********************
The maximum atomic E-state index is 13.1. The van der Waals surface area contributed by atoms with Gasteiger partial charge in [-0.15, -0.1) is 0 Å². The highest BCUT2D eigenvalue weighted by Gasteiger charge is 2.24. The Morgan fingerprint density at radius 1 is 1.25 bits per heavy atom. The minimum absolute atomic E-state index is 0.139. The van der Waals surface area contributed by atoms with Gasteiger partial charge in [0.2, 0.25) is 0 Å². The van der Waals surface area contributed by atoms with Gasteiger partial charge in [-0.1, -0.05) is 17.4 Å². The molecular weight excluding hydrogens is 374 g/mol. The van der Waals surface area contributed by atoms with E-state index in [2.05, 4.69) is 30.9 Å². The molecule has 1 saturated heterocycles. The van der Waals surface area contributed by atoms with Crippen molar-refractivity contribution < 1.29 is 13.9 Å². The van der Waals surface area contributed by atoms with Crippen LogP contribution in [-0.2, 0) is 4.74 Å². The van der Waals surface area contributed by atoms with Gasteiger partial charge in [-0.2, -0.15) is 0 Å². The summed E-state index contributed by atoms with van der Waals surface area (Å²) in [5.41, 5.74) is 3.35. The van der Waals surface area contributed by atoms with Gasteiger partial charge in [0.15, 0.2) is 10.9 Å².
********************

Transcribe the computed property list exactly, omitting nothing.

The maximum atomic E-state index is 13.1. The van der Waals surface area contributed by atoms with Gasteiger partial charge in [-0.15, -0.1) is 0 Å². The highest BCUT2D eigenvalue weighted by Gasteiger charge is 2.24. The Morgan fingerprint density at radius 1 is 1.25 bits per heavy atom. The minimum absolute atomic E-state index is 0.139. The van der Waals surface area contributed by atoms with Gasteiger partial charge in [0.2, 0.25) is 0 Å². The van der Waals surface area contributed by atoms with Gasteiger partial charge in [-0.1, -0.05) is 17.4 Å². The molecular weight excluding hydrogens is 374 g/mol. The van der Waals surface area contributed by atoms with E-state index in [2.05, 4.69) is 30.9 Å². The molecule has 1 saturated heterocycles. The van der Waals surface area contributed by atoms with Crippen molar-refractivity contribution < 1.29 is 13.9 Å². The van der Waals surface area contributed by atoms with Crippen LogP contribution in [-0.2, 0) is 4.74 Å². The van der Waals surface area contributed by atoms with Gasteiger partial charge in [-0.2, -0.15) is 0 Å². The summed E-state index contributed by atoms with van der Waals surface area (Å²) in [5.41, 5.74) is 3.35. The van der Waals surface area contributed by atoms with Gasteiger partial charge in [0.15, 0.2) is 10.9 Å².